VT’s Election Chief Asks SCOTUS To Correct Error In Kavanaugh Opinion

UNITED STATES - JUNE 20: Jim Condos, Vermont secretary of state, testifies during a Senate Rules and Administration Committee hearing in Russell Building titled "Election Security Preparations: A State and Local Perspective," on June 20, 2018. (Photo By Tom Williams/CQ Roll Call)
UNITED STATES - JUNE 20: Jim Condos, Vermont secretary of state, testifies during a Senate Rules and Administration Committee hearing in Russell Building titled "Election Security Preparations: A State and Local Pers... UNITED STATES - JUNE 20: Jim Condos, Vermont secretary of state, testifies during a Senate Rules and Administration Committee hearing in Russell Building titled "Election Security Preparations: A State and Local Perspective," on June 20, 2018. (Photo By Tom Williams/CQ Roll Call) MORE LESS

Vermont Secretary of State Jim Condos (D) formally requested, via a letter to the clerk of the Supreme Court, that a Justice Brett Kavanaugh opinion that mischaracterized the state’s plans for the election be corrected.

In his concurrence explaining why he was voting in favor of a requirement that Wisconsin absentee ballots be received by Election Day, Kavanuagh argued that courts should defer to state legislatures when it came to adjusting election rules for the pandemic.

Kavanaugh pointed specifically to Vermont as a state that has “decided not to make changes to their ordinary election rules, including to the election-day deadline for receipt of absentee ballots.”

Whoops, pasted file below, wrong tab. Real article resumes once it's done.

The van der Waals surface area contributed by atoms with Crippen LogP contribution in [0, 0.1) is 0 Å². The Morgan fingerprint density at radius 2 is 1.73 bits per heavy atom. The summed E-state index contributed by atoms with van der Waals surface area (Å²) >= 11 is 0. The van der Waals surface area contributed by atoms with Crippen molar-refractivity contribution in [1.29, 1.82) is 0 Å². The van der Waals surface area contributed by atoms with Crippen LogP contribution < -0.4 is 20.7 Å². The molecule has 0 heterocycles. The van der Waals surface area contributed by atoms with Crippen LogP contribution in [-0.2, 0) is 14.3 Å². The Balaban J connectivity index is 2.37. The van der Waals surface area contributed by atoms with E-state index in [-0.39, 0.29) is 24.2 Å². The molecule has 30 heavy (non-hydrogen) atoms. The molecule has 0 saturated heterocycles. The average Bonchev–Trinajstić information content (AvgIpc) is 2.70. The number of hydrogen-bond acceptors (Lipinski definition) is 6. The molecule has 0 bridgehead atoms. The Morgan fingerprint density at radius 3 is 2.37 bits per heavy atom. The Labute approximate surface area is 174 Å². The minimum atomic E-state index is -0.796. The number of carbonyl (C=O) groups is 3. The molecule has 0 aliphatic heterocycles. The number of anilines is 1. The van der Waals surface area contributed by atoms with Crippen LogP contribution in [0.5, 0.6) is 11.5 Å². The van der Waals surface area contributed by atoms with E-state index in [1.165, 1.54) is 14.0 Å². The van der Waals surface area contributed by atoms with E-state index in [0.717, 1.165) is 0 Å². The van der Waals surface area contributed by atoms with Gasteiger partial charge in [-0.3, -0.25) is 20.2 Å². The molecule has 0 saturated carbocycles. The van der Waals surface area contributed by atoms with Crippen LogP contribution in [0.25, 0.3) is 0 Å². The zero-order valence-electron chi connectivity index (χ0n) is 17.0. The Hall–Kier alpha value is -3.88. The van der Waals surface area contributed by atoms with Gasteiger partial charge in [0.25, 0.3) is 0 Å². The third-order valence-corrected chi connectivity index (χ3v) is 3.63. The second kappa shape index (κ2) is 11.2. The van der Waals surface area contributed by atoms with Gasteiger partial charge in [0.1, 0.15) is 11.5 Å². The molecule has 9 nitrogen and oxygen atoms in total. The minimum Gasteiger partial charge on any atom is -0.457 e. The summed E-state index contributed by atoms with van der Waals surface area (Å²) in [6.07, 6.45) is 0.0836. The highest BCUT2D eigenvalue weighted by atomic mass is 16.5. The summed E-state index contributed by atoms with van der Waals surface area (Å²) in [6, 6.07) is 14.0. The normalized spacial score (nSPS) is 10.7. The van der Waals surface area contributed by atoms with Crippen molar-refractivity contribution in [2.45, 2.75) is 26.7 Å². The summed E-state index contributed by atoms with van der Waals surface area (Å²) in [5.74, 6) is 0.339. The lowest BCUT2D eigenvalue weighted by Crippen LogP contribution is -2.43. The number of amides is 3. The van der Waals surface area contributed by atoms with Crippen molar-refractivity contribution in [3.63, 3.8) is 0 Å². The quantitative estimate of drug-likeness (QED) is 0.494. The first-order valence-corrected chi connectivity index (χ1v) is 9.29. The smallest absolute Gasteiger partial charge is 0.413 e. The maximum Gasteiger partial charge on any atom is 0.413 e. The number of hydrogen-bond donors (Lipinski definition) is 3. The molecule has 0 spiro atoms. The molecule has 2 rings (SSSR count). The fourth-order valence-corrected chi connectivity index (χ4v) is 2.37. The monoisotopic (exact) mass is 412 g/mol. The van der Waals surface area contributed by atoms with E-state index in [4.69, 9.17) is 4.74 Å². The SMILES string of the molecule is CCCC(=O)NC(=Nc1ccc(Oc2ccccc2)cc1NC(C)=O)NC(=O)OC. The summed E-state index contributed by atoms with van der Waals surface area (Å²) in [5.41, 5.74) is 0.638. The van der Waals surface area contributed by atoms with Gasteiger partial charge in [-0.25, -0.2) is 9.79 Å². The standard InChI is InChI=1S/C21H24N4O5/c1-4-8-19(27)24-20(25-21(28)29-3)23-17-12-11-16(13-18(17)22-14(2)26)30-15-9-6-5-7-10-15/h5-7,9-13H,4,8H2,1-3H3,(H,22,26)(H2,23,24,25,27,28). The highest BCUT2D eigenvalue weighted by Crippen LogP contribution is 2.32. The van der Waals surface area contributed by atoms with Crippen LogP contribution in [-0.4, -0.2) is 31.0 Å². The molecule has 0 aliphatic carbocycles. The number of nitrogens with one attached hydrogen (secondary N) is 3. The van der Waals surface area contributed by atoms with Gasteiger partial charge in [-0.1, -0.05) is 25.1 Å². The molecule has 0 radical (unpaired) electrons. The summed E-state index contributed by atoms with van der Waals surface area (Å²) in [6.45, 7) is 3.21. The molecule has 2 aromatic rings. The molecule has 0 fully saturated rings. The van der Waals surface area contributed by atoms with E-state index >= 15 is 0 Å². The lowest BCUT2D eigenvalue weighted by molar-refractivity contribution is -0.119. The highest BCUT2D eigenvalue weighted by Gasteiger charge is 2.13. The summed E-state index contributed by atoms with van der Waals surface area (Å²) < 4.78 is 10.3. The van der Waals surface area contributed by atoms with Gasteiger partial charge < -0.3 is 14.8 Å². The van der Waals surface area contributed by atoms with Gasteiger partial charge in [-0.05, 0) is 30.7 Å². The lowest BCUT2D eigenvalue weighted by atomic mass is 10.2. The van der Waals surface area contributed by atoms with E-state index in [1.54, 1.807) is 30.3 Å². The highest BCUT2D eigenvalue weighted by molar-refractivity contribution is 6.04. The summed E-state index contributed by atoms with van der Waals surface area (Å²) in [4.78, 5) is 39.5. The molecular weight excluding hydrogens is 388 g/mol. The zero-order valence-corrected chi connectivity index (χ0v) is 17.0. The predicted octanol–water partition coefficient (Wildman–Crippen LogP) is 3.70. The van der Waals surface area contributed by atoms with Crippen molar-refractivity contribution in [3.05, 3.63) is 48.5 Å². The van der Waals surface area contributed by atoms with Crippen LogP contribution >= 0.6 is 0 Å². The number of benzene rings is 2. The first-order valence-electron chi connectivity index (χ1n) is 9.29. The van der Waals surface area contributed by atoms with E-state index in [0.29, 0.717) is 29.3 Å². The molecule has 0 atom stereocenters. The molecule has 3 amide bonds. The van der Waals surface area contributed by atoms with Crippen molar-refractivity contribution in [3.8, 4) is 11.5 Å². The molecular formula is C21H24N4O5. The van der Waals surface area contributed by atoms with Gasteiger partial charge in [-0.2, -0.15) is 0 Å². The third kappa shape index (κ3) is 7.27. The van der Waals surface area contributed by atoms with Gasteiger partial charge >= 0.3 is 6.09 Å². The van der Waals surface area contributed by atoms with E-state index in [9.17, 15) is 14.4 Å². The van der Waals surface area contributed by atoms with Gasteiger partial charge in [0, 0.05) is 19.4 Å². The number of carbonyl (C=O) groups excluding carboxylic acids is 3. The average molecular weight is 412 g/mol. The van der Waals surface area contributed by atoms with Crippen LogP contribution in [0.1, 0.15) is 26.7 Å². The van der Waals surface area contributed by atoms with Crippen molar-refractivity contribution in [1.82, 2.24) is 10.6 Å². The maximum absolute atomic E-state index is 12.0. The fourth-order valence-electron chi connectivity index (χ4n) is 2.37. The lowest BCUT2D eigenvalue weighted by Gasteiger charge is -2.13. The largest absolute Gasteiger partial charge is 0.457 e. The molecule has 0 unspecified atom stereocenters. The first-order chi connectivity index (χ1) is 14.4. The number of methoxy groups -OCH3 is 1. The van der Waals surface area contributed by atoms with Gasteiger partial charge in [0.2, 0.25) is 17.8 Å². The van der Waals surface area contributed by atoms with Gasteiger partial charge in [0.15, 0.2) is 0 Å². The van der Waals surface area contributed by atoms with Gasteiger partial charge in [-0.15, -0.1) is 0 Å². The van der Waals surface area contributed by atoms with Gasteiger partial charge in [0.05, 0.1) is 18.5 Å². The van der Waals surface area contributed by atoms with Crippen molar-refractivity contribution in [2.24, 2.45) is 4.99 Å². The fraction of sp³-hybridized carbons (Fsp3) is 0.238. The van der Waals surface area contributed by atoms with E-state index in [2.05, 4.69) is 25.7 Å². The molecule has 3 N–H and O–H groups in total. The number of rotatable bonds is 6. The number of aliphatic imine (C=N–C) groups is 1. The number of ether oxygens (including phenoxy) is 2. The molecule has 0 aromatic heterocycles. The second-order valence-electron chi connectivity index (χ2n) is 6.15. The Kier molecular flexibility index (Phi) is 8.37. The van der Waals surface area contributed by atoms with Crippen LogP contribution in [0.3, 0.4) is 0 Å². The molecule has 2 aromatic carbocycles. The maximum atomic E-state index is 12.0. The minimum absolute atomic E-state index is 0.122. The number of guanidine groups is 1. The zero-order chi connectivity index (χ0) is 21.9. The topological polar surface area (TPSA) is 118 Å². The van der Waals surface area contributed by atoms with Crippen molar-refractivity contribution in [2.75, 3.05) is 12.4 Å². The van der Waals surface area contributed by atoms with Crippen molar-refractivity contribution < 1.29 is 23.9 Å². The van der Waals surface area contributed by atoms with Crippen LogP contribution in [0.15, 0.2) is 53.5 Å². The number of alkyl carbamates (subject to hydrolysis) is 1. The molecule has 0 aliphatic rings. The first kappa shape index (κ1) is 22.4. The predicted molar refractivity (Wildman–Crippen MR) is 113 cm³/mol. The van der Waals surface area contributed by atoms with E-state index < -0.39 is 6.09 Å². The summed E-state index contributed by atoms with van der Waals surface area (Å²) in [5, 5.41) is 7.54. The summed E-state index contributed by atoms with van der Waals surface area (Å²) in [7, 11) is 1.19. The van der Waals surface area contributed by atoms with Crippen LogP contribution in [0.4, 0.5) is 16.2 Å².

That assertion was wrong, as Condos’ letter Wednesday pointed out. Vermont made two major changes, because of the pandemic, to how it was handling the election. Its legislature approved the proactive sending of mail ballots to all active registered voters. And Condos additionally okayed a policy that will allow local election officials to begin processing absentee ballots 30 days before the election.

“These two actions factored significantly in our decision to hold to existing law requiring the election day receipt of mailed ballots rather than extending returns beyond election day based on postmark,” Condos said.

Beyond just noting the factual error, Condos’ letter argued that the election changes that Vermont embraced made it a poor comparison point for Wisconsin, where the legislature has pointedly refused to let the processing of absentee ballots begin earlier or pass other laws that would help absentee voters get their ballots in sooner.

(Another argument Kavanaugh made in the concurrence is that states were justified in adopting policies that would provide a quick turnaround of results; Wisconsin’s refusal to move back its processing timeline undercuts that point).

“Since the state of Wisconsin neither changed its ordinary elections rules this year to mail each of its active registered voters a ballot nor authorized its Local Election Officials to process ballots early, Vermont is not an accurate comparison for the assertion Justice Kavanaugh has made,” Condos said. “I respectfully ask that the record is corrected to reflect that.”

Read the letter below:

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